The damage that Donald Trump is doing cannot be calculated yet, but many young men and women are growing up under the notion that this is how a world leader should behave. This is very damaging considering the more diverse world that we live in, but just as Trump has found allies who hope to hold onto the past, he has found rivals who challenge his concepts of toxic masculinity in the form of protests and political organizing. The 2020 presidential election will be an important test in determining the direction that this country is headed, especially in regard to the issues of how we as a society progress towards gender equality.
While Disney is socially required to have the appearance of making strides in diversity and inclusion in its films. The belief that the themes of toxic masculinity will disappear from its brand is wishful thinking. The concept of toxic masculinity will always be present in the Disney brand. Even with the current appearance of Disney being more inclusive, it could be argued that these attempts at best are examples of tokenism, such is the case with the inclusion of LGBTQ characters in the 2019 film Toy Story 4.Even with films such as the Princess and the Frog the colorism issues is evidence that Disney is not doing as well as it could. However, it is our responsibility as consumers to advocate against these harmful messages [toxic masculinity] that are present in many of these films and played a part in creating a monster like Donald Trump and reemphasizes the importance of the messages in the stories we tell.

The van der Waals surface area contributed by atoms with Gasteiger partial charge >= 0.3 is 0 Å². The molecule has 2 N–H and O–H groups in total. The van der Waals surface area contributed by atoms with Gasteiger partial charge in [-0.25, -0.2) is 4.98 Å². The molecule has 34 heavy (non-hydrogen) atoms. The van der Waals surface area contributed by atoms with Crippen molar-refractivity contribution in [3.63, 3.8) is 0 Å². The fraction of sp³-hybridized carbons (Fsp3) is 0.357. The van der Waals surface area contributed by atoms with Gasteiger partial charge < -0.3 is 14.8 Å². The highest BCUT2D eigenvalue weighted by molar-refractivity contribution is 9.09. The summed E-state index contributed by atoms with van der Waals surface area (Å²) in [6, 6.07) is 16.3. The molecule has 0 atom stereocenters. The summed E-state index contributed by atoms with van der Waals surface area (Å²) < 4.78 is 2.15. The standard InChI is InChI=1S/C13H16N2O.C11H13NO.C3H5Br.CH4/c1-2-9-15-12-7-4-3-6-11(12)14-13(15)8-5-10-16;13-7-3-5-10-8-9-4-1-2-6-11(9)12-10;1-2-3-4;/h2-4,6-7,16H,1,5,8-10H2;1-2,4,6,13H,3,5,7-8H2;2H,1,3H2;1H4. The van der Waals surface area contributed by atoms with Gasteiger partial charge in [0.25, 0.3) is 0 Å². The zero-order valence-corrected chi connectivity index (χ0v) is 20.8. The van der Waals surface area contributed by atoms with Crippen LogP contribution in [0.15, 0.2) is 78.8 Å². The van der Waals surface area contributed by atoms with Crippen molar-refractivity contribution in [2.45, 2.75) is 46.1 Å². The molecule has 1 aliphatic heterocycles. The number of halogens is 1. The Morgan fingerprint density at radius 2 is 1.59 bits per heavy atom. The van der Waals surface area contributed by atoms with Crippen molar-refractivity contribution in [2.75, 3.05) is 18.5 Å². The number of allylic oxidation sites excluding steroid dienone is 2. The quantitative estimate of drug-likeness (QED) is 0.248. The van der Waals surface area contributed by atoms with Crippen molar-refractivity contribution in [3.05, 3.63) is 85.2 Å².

While Trump and Disney have been able to harness a nostalgia in their base, based upon a flawed value system and get their supporters to buy into the ideas of toxic masculinity being acceptable behavior. Disney like Trump uses the nostalgia of the past to profit from and spread the ideas of patriarchy through its animated films. We as Americans must be vigilant against groups such as the Alt-Right in the future using the messages in these films in attempts to weaponize and justify unacceptable behavior from not only world leaders but regular citizens as well. As the 2020 election approaches no greater event will depict the concept of whether Americans have chosen a future with toxic masculinity or a more diverse and inclusive future that is moving away from the stale concepts of the past echoed in the current Presidents campaign slogan which asks us to “Make America Great Again.” But as Senator Kamala Harris has been saying on the campaign trails “We have a president who says he wants to “Make America Great Again.” Does he want to take us back to before schools were integrated? Before the Voting Rights Act? Before the Civil Rights Act? Before Roe v. Wade (Harris, 2019)?” Hopefully, with more vigilance on the types of stories that we chose to tell, this fate can be avoided and instead of going back to our country’s flawed past, we as Americans will be able to move in a forward direction where we don’t have a leader that thinks it’s acceptable to make disparaging remarks about women, minorities, or anyone for that matter. Will the American people demand a President that respects people of all sexes, creeds, and fights for equality? Or will we have another four years of a President that thinks it’s acceptable to grab women by the pussy?